premiums, or $1.50 per worker per month, to cover work-related injuries, while the workers would each contribute five cents per day to cover non-work-related injuries. Later, Garfield also credited Ordway with coming up with the general idea of prepayment for industrial healthcare. Garfield also later explained that he did not know much at the time about other similar health plans except for Ross-Loos.

Hatch's solution enabled Garfield to bring his budget back into the positive, and to experiment with providing a broader range of services to the workers besides pure emergency care. By the time work on the aqueduct concluded and the project was wrapped up, Garfield had paid off all his debts, was supervising ten physicians at three hospitals, and controlled a financial reserve of $150,000.

Garfield returned to Los Angeles for further study at County-USC with the intent of entering private practice. However, in March 1938, Consolidated Industries (a consortium led by the Kaiser Company) initiated work on a contract for the upper half of the Grand Coulee Dam in Washington state, and took over responsibility for the thousands of workers who had worked for a different construction consortium on the first half of the dam. Edgar Kaiser, Henry's son, was in charge of the project. To smooth over relations with the workers (who had been treated poorly by their earlier employer), Hatch and Ordway persuaded Edgar to meet with Garfield, and in turn Edgar persuaded Garfield to tour the Grand Coulee site. Garfield subsequently agreed to reproduce at Grand Coulee Dam what he had done on the Colorado River Aqueduct project. He immediately spent $100,000 on renovating the decrepit Mason City Hospital and hired seven physicians.

Unlike the workers on Garfield's first project, many workers at Grand Coulee Dam had brought dependents with them. The unions soon forced the Kaiser Company to expand its plan to cover dependents, which resulted in a dramatic shift from industrial medicine into family practice and enabled Garfield to formulate some of the basic principles of Kaiser Permanente. It was also during this time that Henry Kaiser personally became acquainted with Garfield and forged a friendship which lasted until Kaiser's death.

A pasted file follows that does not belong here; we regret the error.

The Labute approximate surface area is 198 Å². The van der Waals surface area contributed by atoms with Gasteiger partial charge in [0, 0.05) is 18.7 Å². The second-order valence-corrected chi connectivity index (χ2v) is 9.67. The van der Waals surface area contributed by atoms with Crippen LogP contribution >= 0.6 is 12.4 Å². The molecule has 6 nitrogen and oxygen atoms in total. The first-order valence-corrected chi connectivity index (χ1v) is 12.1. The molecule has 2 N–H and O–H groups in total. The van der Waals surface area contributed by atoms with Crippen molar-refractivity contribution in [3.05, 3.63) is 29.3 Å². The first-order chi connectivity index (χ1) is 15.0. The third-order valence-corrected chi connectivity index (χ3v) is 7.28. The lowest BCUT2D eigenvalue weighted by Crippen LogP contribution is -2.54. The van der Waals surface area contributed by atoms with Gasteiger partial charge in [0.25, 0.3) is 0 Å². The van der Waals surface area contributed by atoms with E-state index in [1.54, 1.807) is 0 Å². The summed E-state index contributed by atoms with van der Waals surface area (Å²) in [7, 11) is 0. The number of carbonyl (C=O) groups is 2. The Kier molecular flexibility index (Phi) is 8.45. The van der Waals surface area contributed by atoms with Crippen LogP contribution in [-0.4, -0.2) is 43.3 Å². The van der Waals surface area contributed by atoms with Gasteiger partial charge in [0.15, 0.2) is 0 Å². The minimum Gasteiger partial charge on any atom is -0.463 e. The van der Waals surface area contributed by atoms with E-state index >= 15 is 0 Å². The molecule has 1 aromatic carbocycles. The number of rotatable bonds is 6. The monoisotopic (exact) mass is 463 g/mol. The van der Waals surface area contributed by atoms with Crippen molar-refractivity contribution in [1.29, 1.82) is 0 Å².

World War

Kaiser Field Hospital in Richmond, California. Closed since 1995

In 1939, the Kaiser Company began work on several huge shipbuilding contracts in Oakland, and by the end of 1941 would control four major shipyards on the West Coast. During 1940, the expansion of the American defense-industrial complex in preparation for entrance into World War II resulted in a massive increase in the number of employees at the Richmond shipyard. In January 1941, Henry Kaiser asked Garfield to set up an insurance plan for the Richmond workers (this was merely contract negotiation with insurance companies), and a year later Kaiser asked Garfield to duplicate at Richmond what he had done at Desert Center and Mason City. Unlike the two other projects, the resulting entity lived on after the construction project that gave birth to it, and it is the direct ancestor of today's Kaiser Permanente.

On March 1, 1942, Sidney R. Garfield & Associates opened its offices in Oakland to provide care to 20,000 workers, followed by the opening of the Permanente Health Plan on June 1. From the beginning, Kaiser Permanente strongly supported preventive medicine and attempted to educate its members about maintaining their own health.

In July, the Permanente Foundation formed to operate Northern California hospitals that would be linked to the outpatient health plans, followed shortly thereafter by the creation of Northern Permanente Foundation for Oregon and Washington and Southern Permanente Foundation for California. The name Permanente came from Permanente Creek, which flowed past Henry Kaiser's first cement plant on Black Mountain in Cupertino, California. Kaiser's first wife, Bess Fosburgh, liked the name. The first Permanente Hospital opened in Oakland on August 1, 1942. Three weeks later, the Richmond Field Hospital opened, and the Northern Permanente Hospital opened two weeks later to serve workers at the Kaiser shipyard in Vancouver, Washington. In 1944, Kaiser decided to continue the program after the war and to open it up to the general public.

Meanwhile, during the war years, the American Medical Association (AMA) (which opposed managed care organizations from their very beginning) tried to defuse demand for managed care by promoting the rapid expansion of the Blue Cross and Blue Shield preferred provider organization networks.

Courage to Heal, a novel by KP Historical Society President, Paul Bernstein, MD, is based on the story of Garfield's life, his struggles with the AMA, and the origins of Kaiser Permanente.